Hirshfield has also published two important anthologies of poetry by women. In the late 1980s she began collecting sacred verse by women after the poet and translator Stephen Mitchell asked for her help in compiling his anthology of sacred verse. “I had a feeling that women had always written about these things and that it was just a matter of finding them,” she explained to Joan Smith of the San Francisco Examiner. “It was like a treasure hunt.” The result of Hirshfield’s research, Women in Praise of the Sacred: Forty-Three Centuries of Spiritual Poetry by Women, spans the centuries from 2300 B.C. to the early 1900s and includes the work of seventy poets from many cultures, spiritual traditions, and social classes. “The Ink Dark Moon and Women in Praise of the Sacred were each done in the effort to make more widely known the work of historical women poets whose words I found both memorable and moving, able to enlarge our understanding of what it is to be human,” Hirshfield explained to Contemporary Authors. “They were also done to help counteract the lingering myth that there were no historical women writers of significance.”
In addition to poetry and anthologies, Hirshfield has also published a collection of essays, Nine Gates: Entering the Mind of Poetry (1997). Based on lectures or adapted from previously published essays, Hirshfield’s prose touches upon such subjects as originality, the nature of metaphoric mind, translation, and the psychological shadow. The nine essays cite numerous examples from familiar works written in English, as well as from Japanese works in translation. “With her feet firmly planted in both the Western and Eastern canons, Hirshfield delivers a thorough and timely collection on our relationships to poetry, our relationship to the world, and everything in between,” stated a Publishers Weekly reviewer in praise of Nine Gates. Hirshfield’s second collection of essays, Ten Windows: How Great Poems Transform the World (2015), explores the transformative power of poems by poets including Emily Dickinson, C.V. Cavafy, Elizabeth Bishop, and others.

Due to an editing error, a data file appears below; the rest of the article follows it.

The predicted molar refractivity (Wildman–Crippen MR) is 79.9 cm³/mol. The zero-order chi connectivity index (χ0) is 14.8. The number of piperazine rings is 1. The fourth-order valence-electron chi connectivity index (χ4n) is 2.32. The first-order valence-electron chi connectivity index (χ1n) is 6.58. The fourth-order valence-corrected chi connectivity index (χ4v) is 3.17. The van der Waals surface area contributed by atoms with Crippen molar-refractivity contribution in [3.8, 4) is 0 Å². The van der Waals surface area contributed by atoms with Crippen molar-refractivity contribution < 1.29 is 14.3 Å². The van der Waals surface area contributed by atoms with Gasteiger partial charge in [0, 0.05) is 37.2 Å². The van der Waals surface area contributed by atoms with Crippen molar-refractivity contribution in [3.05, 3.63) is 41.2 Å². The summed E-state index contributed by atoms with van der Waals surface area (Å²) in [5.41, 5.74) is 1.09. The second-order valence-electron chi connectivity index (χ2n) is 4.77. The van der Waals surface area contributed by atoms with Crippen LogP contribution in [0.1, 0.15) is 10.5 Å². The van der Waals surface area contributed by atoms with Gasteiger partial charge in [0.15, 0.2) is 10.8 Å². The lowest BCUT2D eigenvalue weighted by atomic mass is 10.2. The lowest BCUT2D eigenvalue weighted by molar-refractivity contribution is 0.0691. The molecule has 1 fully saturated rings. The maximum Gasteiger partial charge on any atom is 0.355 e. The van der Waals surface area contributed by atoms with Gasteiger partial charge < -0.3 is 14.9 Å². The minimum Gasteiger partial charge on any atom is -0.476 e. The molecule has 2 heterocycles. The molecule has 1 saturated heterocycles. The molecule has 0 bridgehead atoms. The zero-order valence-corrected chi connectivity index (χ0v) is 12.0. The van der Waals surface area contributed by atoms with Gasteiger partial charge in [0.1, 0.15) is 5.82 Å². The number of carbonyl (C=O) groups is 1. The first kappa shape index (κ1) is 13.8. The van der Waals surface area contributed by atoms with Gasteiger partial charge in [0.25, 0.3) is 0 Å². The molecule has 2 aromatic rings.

Hirshfield’s many awards include fellowships from the National Endowment for the Arts, the Rockefeller Foundation, and the Guggenheim Foundation. She has received honors including the Poetry Center Book Award, Columbia University’s Translation Center Award, the Bay Area Book Reviewer’s Award, the Commonwealth Club of California Poetry Medal, and the Hall-Kenyon Award. In 2004, she was awarded the Academy Fellowship from the Academy of American Poets. She was elected a chancellor of the Academy of American Poets in 2012.
Hirshfield once told Contemporary Authors: “My primary interest has always been the attempt to understand and deepen experience by bringing it into words. Poetry, for me, is an instrument of investigation and a mode of perception, a way of knowing and feeling both self and world…I am interested in poems that find a clarity without simplicity; in a way of thinking and speaking that does not exclude complexity but also does not obscure; in poems that know the world in many ways at once—heart, mind, voice, and body.”